A new scam is costing innocent people hundreds, if not thousands of dollars. Here’s what you need to know to protect yourself.
Several suppliers of electricity that service various markets in the United States recently more than doubled their rates without any warning to customers. Some of the firms involved apparently claim that the skyrocketing prices resulted from unusually cold weather in the Northeast USA which caused their supply costs to increase. This claim, however, is suspicious, as other providers of power did not make similar increases, leading one to wonder whether these firms mismanaged their purchasing processes, or if something more sinister is at play. I tried to reach one of the suppliers, but, not surprisingly, my email and phone messages went unreturned.
Regardless of the reason for the increases, however, people should think twice before paying their bills, as, in many cases, the firms may not have the right to charge the exorbitant rates. As part of its marketing and sales process, one supplier promised that its rates would never suddenly increase by large amounts. One provider’s website continued to advertise “we make your savings our responsibility,” “The Same Service & Reliability. Simply Pay Less.,” and “you can enjoy low energy rates” – while it was charging more than double the price of the publicly-regulated utility with which it competes. Another provider continued to advertise rates on its website that are far lower than what some customers claim they were being charged. And, of course, other agreements may also have been broken. Furthermore, in areas in which States of Emergency were recently declared due to weather – for example, Pennsylvania and New Jersey, both of which have residents reporting severely inflated electric bills – price gouging may have violated other laws.
Many people routinely pay their utility bills without checking the specifics. Because people typically use far less electricity in the winter than they do in the summer, even people being scammed may find the total due for electricity in January or February to be a number that they have seen in the past.
So, as step one: Before paying your power bill make sure you are not being overbilled. If inflated rates violate an agreement that you had with your supplier, check the cost (per kWh) and make sure it is similar to the rate charged by your public utility. Some bills tell you what the public utility would have charged; in other cases the information is easily obtainable online or by phone.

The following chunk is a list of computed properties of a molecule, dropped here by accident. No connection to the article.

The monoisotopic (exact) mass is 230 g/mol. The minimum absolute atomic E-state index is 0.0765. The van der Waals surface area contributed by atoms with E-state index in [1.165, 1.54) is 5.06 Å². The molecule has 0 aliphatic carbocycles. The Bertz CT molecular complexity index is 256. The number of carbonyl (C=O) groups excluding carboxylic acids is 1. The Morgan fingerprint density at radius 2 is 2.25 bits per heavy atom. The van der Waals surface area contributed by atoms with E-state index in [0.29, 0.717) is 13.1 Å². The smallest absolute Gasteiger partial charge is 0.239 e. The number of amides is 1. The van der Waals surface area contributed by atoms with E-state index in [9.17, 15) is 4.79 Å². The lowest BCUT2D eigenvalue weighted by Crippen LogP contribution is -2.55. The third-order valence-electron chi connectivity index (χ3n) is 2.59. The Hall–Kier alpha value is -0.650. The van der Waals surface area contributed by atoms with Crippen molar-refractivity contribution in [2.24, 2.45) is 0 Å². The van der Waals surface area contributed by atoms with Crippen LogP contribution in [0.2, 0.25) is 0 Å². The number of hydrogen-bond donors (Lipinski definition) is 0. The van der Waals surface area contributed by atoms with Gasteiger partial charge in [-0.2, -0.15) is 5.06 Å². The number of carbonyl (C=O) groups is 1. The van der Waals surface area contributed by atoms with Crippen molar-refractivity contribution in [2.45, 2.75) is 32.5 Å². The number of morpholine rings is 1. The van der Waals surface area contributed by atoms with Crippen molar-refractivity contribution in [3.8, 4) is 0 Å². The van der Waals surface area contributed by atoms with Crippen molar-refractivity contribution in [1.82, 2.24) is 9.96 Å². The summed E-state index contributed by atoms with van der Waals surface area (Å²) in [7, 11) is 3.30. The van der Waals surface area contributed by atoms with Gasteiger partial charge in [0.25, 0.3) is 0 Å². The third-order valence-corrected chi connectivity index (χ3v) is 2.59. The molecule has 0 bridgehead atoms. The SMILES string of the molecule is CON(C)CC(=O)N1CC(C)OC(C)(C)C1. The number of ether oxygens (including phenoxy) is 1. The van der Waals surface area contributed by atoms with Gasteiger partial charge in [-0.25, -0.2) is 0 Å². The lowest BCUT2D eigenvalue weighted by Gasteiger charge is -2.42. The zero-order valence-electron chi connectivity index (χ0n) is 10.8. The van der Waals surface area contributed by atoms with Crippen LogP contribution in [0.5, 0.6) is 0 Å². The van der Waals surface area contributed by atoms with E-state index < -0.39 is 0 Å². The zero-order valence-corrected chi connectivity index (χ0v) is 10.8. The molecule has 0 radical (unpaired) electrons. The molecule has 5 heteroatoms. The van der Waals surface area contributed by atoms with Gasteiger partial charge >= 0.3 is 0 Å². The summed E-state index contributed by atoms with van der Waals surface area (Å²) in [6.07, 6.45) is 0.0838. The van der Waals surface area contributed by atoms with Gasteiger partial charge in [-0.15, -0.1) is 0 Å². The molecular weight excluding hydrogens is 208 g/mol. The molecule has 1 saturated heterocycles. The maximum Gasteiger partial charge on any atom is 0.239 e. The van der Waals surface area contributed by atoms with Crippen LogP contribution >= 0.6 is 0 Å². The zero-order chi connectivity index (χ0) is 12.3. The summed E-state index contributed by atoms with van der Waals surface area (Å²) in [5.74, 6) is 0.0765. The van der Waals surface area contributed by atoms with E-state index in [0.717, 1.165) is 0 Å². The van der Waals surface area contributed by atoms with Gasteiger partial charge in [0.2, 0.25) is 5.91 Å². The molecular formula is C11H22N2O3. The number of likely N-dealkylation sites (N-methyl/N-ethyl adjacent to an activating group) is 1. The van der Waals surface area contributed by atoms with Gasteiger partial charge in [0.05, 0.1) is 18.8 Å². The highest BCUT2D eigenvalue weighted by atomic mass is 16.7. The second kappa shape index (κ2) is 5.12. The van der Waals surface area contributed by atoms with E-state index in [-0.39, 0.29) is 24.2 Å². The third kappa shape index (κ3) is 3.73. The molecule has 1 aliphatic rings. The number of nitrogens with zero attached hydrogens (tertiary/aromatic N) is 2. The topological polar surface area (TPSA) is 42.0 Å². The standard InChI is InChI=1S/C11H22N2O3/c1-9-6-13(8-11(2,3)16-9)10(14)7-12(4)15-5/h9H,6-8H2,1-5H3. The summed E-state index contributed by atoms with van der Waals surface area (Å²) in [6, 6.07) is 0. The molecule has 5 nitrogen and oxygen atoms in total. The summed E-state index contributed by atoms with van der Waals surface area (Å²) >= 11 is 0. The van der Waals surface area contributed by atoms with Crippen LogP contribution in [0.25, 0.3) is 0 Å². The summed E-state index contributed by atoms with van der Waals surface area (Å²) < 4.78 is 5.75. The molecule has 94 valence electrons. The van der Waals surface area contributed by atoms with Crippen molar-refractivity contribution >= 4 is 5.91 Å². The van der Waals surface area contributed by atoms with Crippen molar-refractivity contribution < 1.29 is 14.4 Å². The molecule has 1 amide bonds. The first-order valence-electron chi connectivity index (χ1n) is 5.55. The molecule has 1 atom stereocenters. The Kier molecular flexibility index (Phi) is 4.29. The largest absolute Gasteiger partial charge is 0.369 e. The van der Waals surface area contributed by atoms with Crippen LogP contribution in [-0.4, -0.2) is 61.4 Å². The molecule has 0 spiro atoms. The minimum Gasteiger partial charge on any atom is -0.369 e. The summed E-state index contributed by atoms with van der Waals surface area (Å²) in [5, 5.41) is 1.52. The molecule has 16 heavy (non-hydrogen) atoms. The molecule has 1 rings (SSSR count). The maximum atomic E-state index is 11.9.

If you are being overcharged, make sure to dispute the validity of the charges with the party that bills you. It is best if you resolve the issue directly with your supplier, but, if my experience described above is any indicator, your supplier may be unreachable. In many cases, however, you may have another party to whom to turn, as the billing for the third-party provider is actually handled by the local public utility; scammers may be relying on the fact that some utilities put warnings about shutting off power on the bills of people who fall behind in payments – providing a strong incentive for people to pay their bills even when overcharged. Aggravating matters is the fact that some customers who called their utilities have apparently been told that the utility does not handle consumer disputes with third-party energy providers, and that the full amount must be paid.
I spoke several times with a representative of the media relations department at PSEG – the utility servicing millions of people in New Jersey and New York. She informed me that while customers should first try to resolve billing issues with their suppliers, PSEG’s customer call center will take disputes, and that (perhaps as a result of our conversations back and forth) PSEG has recently reiterated its policy regarding disputed bills to its customer service personnel. If a different utility services your area, you will, of course, need to contact its appropriate customer service team.
You may also wish to contact your state’s Attorney General and Public Utilities Commission (or their equivalents). In Pennsylvania, the Attorney General is already looking into this matter, and the State Legislature is also launching an investigation.
As a final step, if you are using a third-party supplier that is overbilling you, you should obviously switch to a better supplier ASAP. Because of inefficiencies in the system, the actual switchover can sometimes take months to complete, a deficiency that scammers may also be seeking to exploit. So act quickly.
Of course, regulators, legislators, and law enforcement also need to take action. Third-party providers should not be allowed to overcharge and then attempt to use public utilities as “enforcers” threating to cut off heat in the winter if their bills are not paid. Unless changes are made to the current system, the entire third-party supply model could collapse; if overcharging scams repeat themselves, people fearing potentially significant aggravation and price gouging will simply refuse to switch providers of power. Jobs will be lost, and prices will rise. To preserve the capitalistic market in energy we need better oversight and enforcement.